Mercer Health Sciences Center
Mercer University’s growing reputation as a major player in the preparation of health professionals for Georgia and the Southeast took a major leap forward on July 1 with the establishment of an academic health center. The University’s Board of Trustees on April 20 approved the multi-campus academic health center encompassing the School of Medicine, College of Pharmacy and Health Sciences and Georgia Baptist College of Nursing.
An academic health center, as defined by the Association of Academic Health Centers, is an educational institution that includes a medical school and at least one additional health professions school (e.g. medicine, nursing, pharmacy, public health, allied health, dentistry or graduate school), and owns or is affiliated with a hospital or health system.
The Mercer University Health Sciences Center at its inception enrolls more than 1,700 students, employs more than 400 full-time faculty and staff, and each year will graduate more than 500 physicians, nurses and nurse educators, physician assistants, pharmacists, physical therapists, family therapists, public health professionals, and biomedical scientists.
In addition to the three current health sciences units — medicine, pharmacy and nursing — the new Center will open a fourth academic unit on July 1, 2013. The new College of Health Professions will incorporate the master’s-level physician assistant and the doctoral-level physical therapy programs, which currently are housed within the College of Pharmacy and Health Sciences, and the master’s-level public health program, which is currently offered in the School of Medicine. The new college will also allow for the addition of future health sciences programs, such as occupational therapy, as well as expansion of existing programs on multiple Mercer campuses.
“Mercer University has long been recognized as a leader in preparing health care professionals for our state,” said Mercer President William D. Underwood. “Through the establishment of the Mercer Health Sciences Center, the University will be better positioned to meet the rapidly growing demand for health care professionals in Georgia.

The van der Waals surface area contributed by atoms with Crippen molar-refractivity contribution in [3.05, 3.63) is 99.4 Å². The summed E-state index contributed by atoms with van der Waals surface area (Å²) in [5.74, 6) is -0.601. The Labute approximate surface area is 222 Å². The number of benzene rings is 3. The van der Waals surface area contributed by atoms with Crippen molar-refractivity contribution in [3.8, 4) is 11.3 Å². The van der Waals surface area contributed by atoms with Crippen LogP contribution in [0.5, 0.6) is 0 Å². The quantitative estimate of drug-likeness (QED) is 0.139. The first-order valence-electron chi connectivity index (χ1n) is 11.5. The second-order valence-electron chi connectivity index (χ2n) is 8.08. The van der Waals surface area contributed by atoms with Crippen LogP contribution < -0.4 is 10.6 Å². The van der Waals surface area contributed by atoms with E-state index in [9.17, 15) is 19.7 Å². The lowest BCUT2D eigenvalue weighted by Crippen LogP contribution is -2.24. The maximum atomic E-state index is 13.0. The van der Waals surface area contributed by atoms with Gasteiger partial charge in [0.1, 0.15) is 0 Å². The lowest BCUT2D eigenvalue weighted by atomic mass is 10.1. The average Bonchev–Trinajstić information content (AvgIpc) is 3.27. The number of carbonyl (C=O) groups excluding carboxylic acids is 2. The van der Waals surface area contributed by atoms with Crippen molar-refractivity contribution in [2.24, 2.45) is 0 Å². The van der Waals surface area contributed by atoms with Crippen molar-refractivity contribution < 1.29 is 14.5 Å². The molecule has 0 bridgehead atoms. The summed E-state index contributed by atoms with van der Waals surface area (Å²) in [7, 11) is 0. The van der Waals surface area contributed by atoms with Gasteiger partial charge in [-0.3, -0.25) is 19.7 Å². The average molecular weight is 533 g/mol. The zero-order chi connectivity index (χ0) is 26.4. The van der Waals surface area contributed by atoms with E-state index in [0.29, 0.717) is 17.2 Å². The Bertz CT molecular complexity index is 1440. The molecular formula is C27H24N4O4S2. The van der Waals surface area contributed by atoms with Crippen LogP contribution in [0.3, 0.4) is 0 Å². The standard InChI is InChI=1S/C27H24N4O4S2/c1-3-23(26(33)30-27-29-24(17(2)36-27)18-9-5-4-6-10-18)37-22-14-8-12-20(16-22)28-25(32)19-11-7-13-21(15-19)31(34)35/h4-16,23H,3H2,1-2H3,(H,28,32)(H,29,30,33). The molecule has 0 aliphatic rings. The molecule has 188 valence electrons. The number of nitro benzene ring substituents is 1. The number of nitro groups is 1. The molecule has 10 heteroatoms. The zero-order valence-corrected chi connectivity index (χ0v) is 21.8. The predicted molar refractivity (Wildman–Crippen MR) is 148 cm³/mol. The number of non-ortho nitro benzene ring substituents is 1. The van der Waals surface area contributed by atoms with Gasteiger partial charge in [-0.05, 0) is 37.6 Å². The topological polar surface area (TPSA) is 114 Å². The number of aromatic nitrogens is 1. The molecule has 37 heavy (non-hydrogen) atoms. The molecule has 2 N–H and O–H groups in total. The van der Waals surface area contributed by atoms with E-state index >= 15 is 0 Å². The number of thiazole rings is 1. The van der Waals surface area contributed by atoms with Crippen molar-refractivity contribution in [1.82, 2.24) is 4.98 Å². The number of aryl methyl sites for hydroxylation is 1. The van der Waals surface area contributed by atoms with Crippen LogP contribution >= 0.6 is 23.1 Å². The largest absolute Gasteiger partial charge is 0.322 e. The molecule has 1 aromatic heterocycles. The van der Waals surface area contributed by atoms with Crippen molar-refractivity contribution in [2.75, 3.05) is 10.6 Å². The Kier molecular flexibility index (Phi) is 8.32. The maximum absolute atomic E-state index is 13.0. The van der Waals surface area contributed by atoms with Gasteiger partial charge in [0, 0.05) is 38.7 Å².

“Improving the accessibility, affordability and quality of health care depends on greater teamwork and collaboration among various health care professionals, and few institutions in the Southeast match the breadth of health care programs and professionals found at Mercer,” President Underwood said.
Dr. Hewitt W. (Ted) Matthews, longtime dean of the College of Pharmacy and Health Sciences and vice president for health affairs at the University, moves into the new role of senior vice president for health sciences and will oversee the new Center.
“Establishment of the Mercer Health Sciences Center will enable the University to expand and enhance clinical education opportunities with health systems across the state, align the academic units to increase collaboration on basic, clinical and translational research, as well as educational programs, and attract additional external research funding,” Dr. Matthews said. “It will also allow the University to bring new health sciences programs to communities it serves across the state and provide benefits to undergraduate health sciences programs in Macon, such as biomedical engineering, global health and pre-professional programs.”
The Health Sciences Center has joined the 100-member Association of Academic Health Centers (AAHC). Some of the nation’s most prominent universities are represented in this organization, including all of the University’s aspirant peers. Membership in AAHC will raise Mercer’s national visibility and help strengthen its health sciences programs.
“The Mercer Health Sciences Center will provide a needed focus for development of interprofessional education in our medical school and health profession colleges,” said Dr. William F. Bina III, dean of the Mercer School of Medicine. “I look forward to greater collaboration among our University investigators in the areas of cancer, cardiovascular disease, nutrition and effective community health programs.”
“With the establishment of an academic health center, Mercer is uniquely poised to incorporate learning experiences among health professions students across disciplines to build strong clinical and research teams aimed at improving health outcomes,” said Dr. Linda A. Streit, dean of Mercer’s Georgia Baptist College of Nursing. “Through the development of this center, the transformation of health professions education enables nursing students to engage in dedicated interactive learning as a routine part of their education. The health center deans are dedicated to building a safer and better patient-centered health care system, and this effort begins with the education of future health professionals.”